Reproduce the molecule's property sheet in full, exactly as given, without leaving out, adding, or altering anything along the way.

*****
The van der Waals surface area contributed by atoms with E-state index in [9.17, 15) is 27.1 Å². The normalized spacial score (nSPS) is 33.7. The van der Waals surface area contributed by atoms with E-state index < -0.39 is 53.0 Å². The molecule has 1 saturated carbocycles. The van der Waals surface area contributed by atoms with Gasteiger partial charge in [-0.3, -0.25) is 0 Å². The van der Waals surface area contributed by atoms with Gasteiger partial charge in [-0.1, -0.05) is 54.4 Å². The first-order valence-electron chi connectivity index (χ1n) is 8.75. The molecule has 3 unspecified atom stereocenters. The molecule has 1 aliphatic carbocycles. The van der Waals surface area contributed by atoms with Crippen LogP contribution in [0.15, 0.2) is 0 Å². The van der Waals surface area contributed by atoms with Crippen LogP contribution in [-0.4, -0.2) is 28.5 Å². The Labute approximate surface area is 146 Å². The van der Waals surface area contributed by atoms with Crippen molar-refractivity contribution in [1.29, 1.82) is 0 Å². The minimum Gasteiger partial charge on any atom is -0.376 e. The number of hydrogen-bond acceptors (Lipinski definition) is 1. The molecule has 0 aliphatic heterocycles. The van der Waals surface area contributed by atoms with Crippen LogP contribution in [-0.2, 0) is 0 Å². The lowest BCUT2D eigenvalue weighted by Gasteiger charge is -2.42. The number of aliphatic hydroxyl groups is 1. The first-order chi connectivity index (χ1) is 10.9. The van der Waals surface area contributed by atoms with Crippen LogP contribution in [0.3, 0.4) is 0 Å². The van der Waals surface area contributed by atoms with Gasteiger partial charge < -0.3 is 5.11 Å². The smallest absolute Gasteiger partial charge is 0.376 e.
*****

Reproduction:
The van der Waals surface area contributed by atoms with E-state index in [9.17, 15) is 27.1 Å². The normalized spacial score (nSPS) is 33.7. The van der Waals surface area contributed by atoms with E-state index < -0.39 is 53.0 Å². The molecule has 1 saturated carbocycles. The van der Waals surface area contributed by atoms with Gasteiger partial charge in [-0.3, -0.25) is 0 Å². The van der Waals surface area contributed by atoms with Gasteiger partial charge in [-0.1, -0.05) is 54.4 Å². The first-order valence-electron chi connectivity index (χ1n) is 8.75. The molecule has 3 unspecified atom stereocenters. The molecule has 1 aliphatic carbocycles. The van der Waals surface area contributed by atoms with Crippen LogP contribution in [0.15, 0.2) is 0 Å². The van der Waals surface area contributed by atoms with Crippen LogP contribution in [-0.4, -0.2) is 28.5 Å². The Labute approximate surface area is 146 Å². The van der Waals surface area contributed by atoms with Crippen molar-refractivity contribution in [1.29, 1.82) is 0 Å². The minimum Gasteiger partial charge on any atom is -0.376 e. The number of hydrogen-bond acceptors (Lipinski definition) is 1. The molecule has 0 aliphatic heterocycles. The van der Waals surface area contributed by atoms with Crippen LogP contribution in [-0.2, 0) is 0 Å². The lowest BCUT2D eigenvalue weighted by Gasteiger charge is -2.42. The number of aliphatic hydroxyl groups is 1. The first-order chi connectivity index (χ1) is 10.9. The van der Waals surface area contributed by atoms with Crippen LogP contribution in [0.3, 0.4) is 0 Å². The van der Waals surface area contributed by atoms with Gasteiger partial charge < -0.3 is 5.11 Å². The smallest absolute Gasteiger partial charge is 0.376 e.